Brown University: Achebe Colloquium to explore African literature

Meghan Reid Apr 30, 2014 at 11:37pm

April 30, 2014 at 11:37 pm | News

Meghan Reid

Meghan Reid

April 30, 2014 at 11:37 pm | News

 

Achebe2_3

Photo: Mike Cohea/Brown University

The 2014 Achebe Colloquium on Africa will bring together an international group of academics, activists, African government officials, and writers to examine the impact of the late Chinua Achebe’s writings on modern African literature. The colloquium will be held at Brown University Thursday, May 1, through Saturday, May 3, 2014.

PROVIDENCE, R.I. [Brown University] — The 2014 Achebe Colloquium on Africa will be held at Brown University Thrusday, May 1, through Saturday, May 3, 2014, in List Art Center auditorium, 64 College St.

The Achebe Colloquium on Africa brings together an international group of academics, activists, African government officials, and writers for three days of intense examination of the impact of the late Chinua Achebe’s writings on modern African literature. The event is free and open to the public, but space is limited and registration is required.

This year’s colloquium, titled “African Literature as Restoration: Chinua Achebe as Teacher,” will center around the life and legacy of the late novelist. Achebe, the acclaimed Nigerian novelist and the David and Marianna Fisher University Professor and professor of Africana studies at Brown, died in March 2013 at the age of 82. Achebe started the colloquium in 2009 to bring attention to issues affecting Africa.

Speakers at this year’s colloquium include Lynn Innes, professor emerita of English at the University of Kent and author of an analysis of Achebe’s works; Simon Gikandi, professor of English at Princeton University; Bernth Lindfors, professor emeritus of English at the University of Texas–Austin and a leading scholar of African literature; Zimbabwean writer Tsitsi Dangaremgba; Giyatri Spivak, literary theorist and professor at Columbia University; David Palumbo-Liu, professor of comparative literature at Stanford University; Michael Thelwell, Jamaican novelist and author of The Harder They Come; and Vijay Kumar, professor of English at Osmania University in India.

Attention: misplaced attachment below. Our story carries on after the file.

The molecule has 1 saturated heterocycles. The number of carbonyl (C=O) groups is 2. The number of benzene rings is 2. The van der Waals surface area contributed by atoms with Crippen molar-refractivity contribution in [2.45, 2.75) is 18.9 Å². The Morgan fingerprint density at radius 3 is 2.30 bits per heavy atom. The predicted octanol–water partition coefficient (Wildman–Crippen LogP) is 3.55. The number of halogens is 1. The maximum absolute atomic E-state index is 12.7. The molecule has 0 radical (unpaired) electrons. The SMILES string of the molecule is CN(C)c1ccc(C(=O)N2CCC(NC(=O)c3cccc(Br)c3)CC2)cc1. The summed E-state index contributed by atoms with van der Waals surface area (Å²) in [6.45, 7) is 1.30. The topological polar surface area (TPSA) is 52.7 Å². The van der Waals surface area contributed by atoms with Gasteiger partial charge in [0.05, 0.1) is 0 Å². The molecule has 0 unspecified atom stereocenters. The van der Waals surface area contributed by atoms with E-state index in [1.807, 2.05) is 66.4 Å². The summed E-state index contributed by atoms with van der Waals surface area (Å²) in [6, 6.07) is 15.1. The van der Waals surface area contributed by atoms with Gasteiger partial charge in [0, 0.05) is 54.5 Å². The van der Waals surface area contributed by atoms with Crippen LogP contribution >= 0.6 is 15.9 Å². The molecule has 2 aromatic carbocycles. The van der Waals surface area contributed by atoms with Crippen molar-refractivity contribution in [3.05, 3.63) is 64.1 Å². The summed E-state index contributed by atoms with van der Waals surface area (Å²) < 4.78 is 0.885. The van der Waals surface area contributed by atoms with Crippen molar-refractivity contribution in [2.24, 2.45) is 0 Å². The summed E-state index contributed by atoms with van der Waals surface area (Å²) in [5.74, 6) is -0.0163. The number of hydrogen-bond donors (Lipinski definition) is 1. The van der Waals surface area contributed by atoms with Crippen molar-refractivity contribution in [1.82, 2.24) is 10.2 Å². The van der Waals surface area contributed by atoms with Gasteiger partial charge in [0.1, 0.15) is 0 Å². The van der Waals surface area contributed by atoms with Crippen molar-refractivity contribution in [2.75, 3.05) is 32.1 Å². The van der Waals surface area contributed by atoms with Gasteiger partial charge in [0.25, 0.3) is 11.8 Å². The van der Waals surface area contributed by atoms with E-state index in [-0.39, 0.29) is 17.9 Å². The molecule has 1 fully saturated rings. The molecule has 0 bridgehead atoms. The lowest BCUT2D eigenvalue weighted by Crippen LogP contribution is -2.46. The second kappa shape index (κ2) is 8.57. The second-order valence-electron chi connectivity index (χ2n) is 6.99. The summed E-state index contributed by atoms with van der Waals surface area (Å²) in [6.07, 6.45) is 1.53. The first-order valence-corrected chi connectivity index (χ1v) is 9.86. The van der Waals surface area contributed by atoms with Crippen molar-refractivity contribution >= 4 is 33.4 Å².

Brown President Christina Paxson will deliver a welcome address and Alhaji Rabi’u Musa Kwankwaso, executive governor of the Kano State in Nigeria, will give Saturday’s closing keynote address. Abena P.A. Busia, associate professor of English and co-director of the Women Writing Africa Project at Rutgers University, will serve as panel moderator throughout the colloquium.

The program also includes performances by Nigerian playwright Tess Onwueme; Afro roots musical group Eme and Heteru; singers from the Sri Chinmoy Centre; Ohafia war dancers; a poetry, music, and song collage by South Africa’s Sindiswa Seakhoa; and power poetry by Ikeogu Oke with instrumentalist Osuji Ngozi Michael.

Sessions include a roundtable reflection on Achebe’s life by his close friends and colleagues and a panel discussion on Achebe’s influence on hip hop music.

This will be Brown’s fifth Achebe Colloquium on Africa. The 2012 colloquium focused on governance, security and solutions to peace in Africa. The 2011 colloquium explored several challenges facing the region, including the Arab Spring and the crisis in Darfur. The 2010 colloquium focused attention on three African nations — Rwanda, Congo, and Nigeria — and the crucial issues impacting the countries, the continent, and the world. The inaugural 2009 colloquium addressed the problems and prospects of the 2010 Nigerian elections.

This year’s colloquium schedule and other details are available online at www.brown.edu/conference/achebe-colloquiu

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